What’s with these top tier pro’s changing gear so that they can compete for spots in the middle of the pack?

Seriously Dave, did Luke Donald change putters?

Well…  No, Luke did not change putters.  I’ll admit it that I used a sensational headline to grab your interest.  In my defense, I did put an asterisk there, which gives me license to write anything I want and disclaim it later.  It’s like when you tell someone that their newborn baby is ugly, but say “just kidding” right after.  “Just Kidding” shows that you are a joker, not a jerk.

So what is this article really all about if not Luke Donald’s new putter?   Actually, a potential new putter for Luke is exactly what this is all about.

A little ways back, I introduced you to the Mizuno MP A-Series line of putters, speaking volumes about their greatness, only to crush your dreams of ownership by revealing their non-USA distribution at the end of the piece.  I’ll be right up front today.  These Mizuno Line 90 putters are also only available from Mizuno outside of the USA.

This may make you experience feelings of frustration and an inclination to lash out in anger.  Go ahead, it’s justified.  Yell into your monitor, curse my name, Mizuno’s name, shake your fist at the sky, or go outside and tell the damn kids to get off of your lawn.  Do whatever allows you to vent your rage.  Not having access to these putters should anger the putter-phile, because once again, Mizuno has brought a fantastic putter to market.  Regrettably though, not to your market.

Let’s ignore that distribution shortfall and get back to your concerns about Luke Donald changing putters.  Again, Luke Donald is not changing putters, but after spending some time with the Line 90 K-02, I could definitely see it happening at some point.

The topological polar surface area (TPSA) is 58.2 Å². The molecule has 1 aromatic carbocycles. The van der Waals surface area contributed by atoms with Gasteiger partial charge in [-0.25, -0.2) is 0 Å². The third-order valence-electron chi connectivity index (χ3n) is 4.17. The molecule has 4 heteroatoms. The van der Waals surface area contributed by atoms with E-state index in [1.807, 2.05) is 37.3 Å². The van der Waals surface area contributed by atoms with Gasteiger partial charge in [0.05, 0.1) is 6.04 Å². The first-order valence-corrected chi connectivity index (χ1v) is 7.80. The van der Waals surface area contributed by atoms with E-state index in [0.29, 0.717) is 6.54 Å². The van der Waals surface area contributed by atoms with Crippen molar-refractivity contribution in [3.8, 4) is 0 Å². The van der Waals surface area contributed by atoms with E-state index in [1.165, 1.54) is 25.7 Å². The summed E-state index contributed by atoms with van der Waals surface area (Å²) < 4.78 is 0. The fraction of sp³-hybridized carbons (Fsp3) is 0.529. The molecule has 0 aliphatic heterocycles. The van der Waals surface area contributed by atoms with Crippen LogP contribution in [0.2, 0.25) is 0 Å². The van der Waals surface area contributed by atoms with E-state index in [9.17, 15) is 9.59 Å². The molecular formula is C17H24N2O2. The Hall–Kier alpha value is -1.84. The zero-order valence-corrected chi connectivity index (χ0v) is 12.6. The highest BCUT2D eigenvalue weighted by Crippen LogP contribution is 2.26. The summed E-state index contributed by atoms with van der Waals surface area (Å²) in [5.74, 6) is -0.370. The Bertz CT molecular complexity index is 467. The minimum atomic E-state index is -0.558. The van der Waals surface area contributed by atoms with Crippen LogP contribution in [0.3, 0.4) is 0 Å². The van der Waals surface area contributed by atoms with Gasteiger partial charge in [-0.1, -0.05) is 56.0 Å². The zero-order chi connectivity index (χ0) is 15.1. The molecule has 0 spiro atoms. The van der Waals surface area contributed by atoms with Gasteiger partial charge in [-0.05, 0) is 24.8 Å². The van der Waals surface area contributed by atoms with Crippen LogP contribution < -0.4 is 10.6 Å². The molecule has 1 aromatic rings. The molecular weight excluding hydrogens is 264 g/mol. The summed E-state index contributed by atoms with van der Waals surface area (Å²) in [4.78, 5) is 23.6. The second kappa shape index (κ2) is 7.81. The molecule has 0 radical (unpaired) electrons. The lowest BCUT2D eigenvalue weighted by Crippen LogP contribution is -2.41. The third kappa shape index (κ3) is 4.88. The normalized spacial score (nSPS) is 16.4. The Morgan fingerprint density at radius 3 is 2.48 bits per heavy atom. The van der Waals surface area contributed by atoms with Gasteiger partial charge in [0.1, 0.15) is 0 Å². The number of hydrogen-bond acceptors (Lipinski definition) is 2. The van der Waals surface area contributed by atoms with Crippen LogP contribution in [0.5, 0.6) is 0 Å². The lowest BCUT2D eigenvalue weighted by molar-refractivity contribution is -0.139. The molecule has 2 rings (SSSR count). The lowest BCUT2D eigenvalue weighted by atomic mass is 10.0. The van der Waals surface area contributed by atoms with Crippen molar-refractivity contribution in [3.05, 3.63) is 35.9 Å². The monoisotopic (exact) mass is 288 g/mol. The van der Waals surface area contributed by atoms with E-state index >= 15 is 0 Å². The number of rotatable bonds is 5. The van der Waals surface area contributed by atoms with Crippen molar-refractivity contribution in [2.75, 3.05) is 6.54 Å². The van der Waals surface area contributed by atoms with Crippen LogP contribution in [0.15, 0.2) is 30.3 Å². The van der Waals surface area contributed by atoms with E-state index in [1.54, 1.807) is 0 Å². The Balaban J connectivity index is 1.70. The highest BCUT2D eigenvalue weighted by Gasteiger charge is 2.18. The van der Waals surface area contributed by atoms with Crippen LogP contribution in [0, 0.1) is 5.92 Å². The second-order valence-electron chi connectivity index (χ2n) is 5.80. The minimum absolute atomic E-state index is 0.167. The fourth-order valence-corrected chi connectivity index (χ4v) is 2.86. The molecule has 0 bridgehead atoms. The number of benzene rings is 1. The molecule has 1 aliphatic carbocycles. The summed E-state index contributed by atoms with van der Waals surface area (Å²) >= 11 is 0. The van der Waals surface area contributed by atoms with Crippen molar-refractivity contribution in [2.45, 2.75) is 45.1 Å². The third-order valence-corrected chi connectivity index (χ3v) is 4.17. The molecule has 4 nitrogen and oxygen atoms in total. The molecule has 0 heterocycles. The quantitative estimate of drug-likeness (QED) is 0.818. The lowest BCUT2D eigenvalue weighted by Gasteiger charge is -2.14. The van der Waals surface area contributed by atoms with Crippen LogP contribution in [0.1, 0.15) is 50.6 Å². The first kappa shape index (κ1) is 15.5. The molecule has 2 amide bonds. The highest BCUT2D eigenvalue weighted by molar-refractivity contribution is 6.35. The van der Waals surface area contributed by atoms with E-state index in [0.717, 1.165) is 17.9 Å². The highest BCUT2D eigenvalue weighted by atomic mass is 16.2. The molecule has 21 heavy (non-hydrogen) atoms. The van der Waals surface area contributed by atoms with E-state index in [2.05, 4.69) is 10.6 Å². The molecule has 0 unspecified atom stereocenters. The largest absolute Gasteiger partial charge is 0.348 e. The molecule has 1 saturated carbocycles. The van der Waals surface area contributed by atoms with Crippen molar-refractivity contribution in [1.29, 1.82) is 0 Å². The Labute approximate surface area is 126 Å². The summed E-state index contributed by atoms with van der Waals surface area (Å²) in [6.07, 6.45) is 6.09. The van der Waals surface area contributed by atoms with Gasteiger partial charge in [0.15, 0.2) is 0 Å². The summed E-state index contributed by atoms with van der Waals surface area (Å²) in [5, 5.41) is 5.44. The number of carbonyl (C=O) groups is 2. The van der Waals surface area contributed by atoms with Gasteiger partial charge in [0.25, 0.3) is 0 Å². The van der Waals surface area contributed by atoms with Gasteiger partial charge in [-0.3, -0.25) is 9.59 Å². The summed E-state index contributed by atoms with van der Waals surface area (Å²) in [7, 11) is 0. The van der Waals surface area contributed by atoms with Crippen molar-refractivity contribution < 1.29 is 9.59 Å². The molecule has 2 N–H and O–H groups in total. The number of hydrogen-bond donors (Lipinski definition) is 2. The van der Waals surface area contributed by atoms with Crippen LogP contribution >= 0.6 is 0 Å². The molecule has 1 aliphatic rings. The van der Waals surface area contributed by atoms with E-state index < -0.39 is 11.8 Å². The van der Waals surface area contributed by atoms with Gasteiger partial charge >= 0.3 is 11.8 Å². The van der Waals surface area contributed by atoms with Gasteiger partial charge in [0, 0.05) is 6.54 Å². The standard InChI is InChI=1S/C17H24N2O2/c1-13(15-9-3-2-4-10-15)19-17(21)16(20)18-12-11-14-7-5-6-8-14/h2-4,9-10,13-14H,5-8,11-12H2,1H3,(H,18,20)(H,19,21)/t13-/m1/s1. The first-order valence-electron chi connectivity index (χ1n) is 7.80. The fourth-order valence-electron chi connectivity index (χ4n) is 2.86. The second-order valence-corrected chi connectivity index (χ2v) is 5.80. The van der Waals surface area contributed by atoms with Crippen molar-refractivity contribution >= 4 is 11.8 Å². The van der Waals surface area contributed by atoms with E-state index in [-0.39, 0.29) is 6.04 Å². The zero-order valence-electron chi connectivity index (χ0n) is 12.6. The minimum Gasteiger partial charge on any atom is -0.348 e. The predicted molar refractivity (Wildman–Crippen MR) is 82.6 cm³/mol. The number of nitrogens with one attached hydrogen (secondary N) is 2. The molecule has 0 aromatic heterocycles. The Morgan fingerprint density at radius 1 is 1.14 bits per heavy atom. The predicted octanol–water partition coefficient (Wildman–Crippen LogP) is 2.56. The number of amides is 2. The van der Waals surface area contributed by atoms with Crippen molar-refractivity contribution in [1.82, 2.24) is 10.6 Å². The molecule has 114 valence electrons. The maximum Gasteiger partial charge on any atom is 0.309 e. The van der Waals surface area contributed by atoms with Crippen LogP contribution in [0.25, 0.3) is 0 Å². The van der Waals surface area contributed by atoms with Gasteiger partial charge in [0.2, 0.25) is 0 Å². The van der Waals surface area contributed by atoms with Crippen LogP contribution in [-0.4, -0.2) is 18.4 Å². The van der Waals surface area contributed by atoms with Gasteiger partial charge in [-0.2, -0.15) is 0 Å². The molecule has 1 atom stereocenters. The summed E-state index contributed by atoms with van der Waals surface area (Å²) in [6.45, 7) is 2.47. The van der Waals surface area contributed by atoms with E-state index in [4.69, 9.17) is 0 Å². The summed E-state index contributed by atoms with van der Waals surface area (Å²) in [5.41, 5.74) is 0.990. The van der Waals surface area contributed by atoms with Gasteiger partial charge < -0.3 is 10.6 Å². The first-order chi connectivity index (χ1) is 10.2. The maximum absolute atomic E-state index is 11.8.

How great would that be for Mizuno Golf?

Luke Donald, arguably the face of Mizuno Golf, decides to bag a Mizuno putter.  Would that start a putter migration with other staff members?  Would Stacy Lewis, Charles Howell III, and all of the Team JPX Members (did I ever mention that I was a finalist for that contest?) follow Luke’s lead to the land of Line 90?  I could see it happening.  Let’s take a look at a couple of the putters in the Line 90 series and I’ll try to convince you why this could happen.

General Specs:  Mizuno Line 90 Series Putters

  • 1025 Carbon Steel
  • CNC Milled Face
  • Satin Finish
  • Top line alignment bevel
  • Face “Score Lines” to reduce skid and promote true roll
  • Oversize Winn grip
  • Five Head shapes (M-02, S-02, K-02, T-02, & V-02)



Mizuno Line 9004
Mizuno Line 9002
Mizuno Line 9006
Mizuno Line 9005

The Line 90 V-02 is perhaps the best representation of the atypical head shapes found in the Line 90 series.  Is it a blade or a mallet?  Yes, it’s one of those.  Toe hang, facilitated by the plumbers neck, comes in at a blade-like 4:00.  It definitely plays like a wide-body blade more than a traditional mallet, although the geometry and head-weight lean more toward mallet.  Mid-mallet may be the best description as it really represents a transition between the M-02 blade and the true mallet K-02.



Mizuno Line 9012
Mizuno Line 9009
Mizuno Line 9010
Mizuno Line 9013

And here we have my proposed successor to the Donald putter well, the Line 90 K-02.  This beauty is all high-MOI mallet.  Most of the weight is pushed to the perimeter in the K-02’s tapering wings.  There was a time when I would have argued that the Odyssey Sabertooth was the most easily weaponizable putter.  Not any more.  The Line 90 K-02 has the sleek and dangerous lines of an ice axe.  If nothing else, the intimidation factor gained by bagging this putter should reduce the smack taking in your usual playgroup.  Digression aside, the perimeter weighting and face-balance of the Line 90 K-02 should be a welcome fit for anyone who games an Odyssey #7, including you and Luke Donald.


General Impressions